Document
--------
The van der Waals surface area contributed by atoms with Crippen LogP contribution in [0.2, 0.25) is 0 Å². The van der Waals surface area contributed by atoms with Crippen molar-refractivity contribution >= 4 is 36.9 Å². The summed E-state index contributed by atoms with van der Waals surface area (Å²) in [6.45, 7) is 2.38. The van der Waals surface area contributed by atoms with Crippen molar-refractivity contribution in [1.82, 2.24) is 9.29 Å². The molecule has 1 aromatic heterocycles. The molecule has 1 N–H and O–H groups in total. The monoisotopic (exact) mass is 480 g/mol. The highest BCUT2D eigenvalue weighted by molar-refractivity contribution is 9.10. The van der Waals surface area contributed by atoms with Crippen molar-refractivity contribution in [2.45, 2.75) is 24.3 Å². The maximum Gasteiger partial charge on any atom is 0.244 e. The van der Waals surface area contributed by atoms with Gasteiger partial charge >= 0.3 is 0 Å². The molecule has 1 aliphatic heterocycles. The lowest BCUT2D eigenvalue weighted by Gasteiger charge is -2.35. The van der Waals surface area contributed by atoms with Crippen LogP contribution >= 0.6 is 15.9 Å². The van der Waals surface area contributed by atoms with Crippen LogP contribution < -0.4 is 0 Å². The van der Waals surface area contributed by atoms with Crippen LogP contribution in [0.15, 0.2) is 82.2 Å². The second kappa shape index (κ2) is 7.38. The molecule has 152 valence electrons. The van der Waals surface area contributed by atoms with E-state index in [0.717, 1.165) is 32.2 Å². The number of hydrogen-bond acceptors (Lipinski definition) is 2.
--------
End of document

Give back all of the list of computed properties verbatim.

The van der Waals surface area contributed by atoms with Crippen LogP contribution in [0.2, 0.25) is 0 Å². The van der Waals surface area contributed by atoms with Crippen molar-refractivity contribution >= 4 is 36.9 Å². The summed E-state index contributed by atoms with van der Waals surface area (Å²) in [6.45, 7) is 2.38. The van der Waals surface area contributed by atoms with Crippen molar-refractivity contribution in [1.82, 2.24) is 9.29 Å². The molecule has 1 aromatic heterocycles. The molecule has 1 N–H and O–H groups in total. The monoisotopic (exact) mass is 480 g/mol. The highest BCUT2D eigenvalue weighted by molar-refractivity contribution is 9.10. The van der Waals surface area contributed by atoms with Crippen molar-refractivity contribution in [2.45, 2.75) is 24.3 Å². The maximum Gasteiger partial charge on any atom is 0.244 e. The van der Waals surface area contributed by atoms with Gasteiger partial charge >= 0.3 is 0 Å². The molecule has 1 aliphatic heterocycles. The lowest BCUT2D eigenvalue weighted by Gasteiger charge is -2.35. The van der Waals surface area contributed by atoms with Crippen LogP contribution >= 0.6 is 15.9 Å². The van der Waals surface area contributed by atoms with Crippen LogP contribution < -0.4 is 0 Å². The van der Waals surface area contributed by atoms with Crippen LogP contribution in [0.15, 0.2) is 82.2 Å². The second kappa shape index (κ2) is 7.38. The molecule has 152 valence electrons. The van der Waals surface area contributed by atoms with E-state index in [0.717, 1.165) is 32.2 Å². The number of hydrogen-bond acceptors (Lipinski definition) is 2.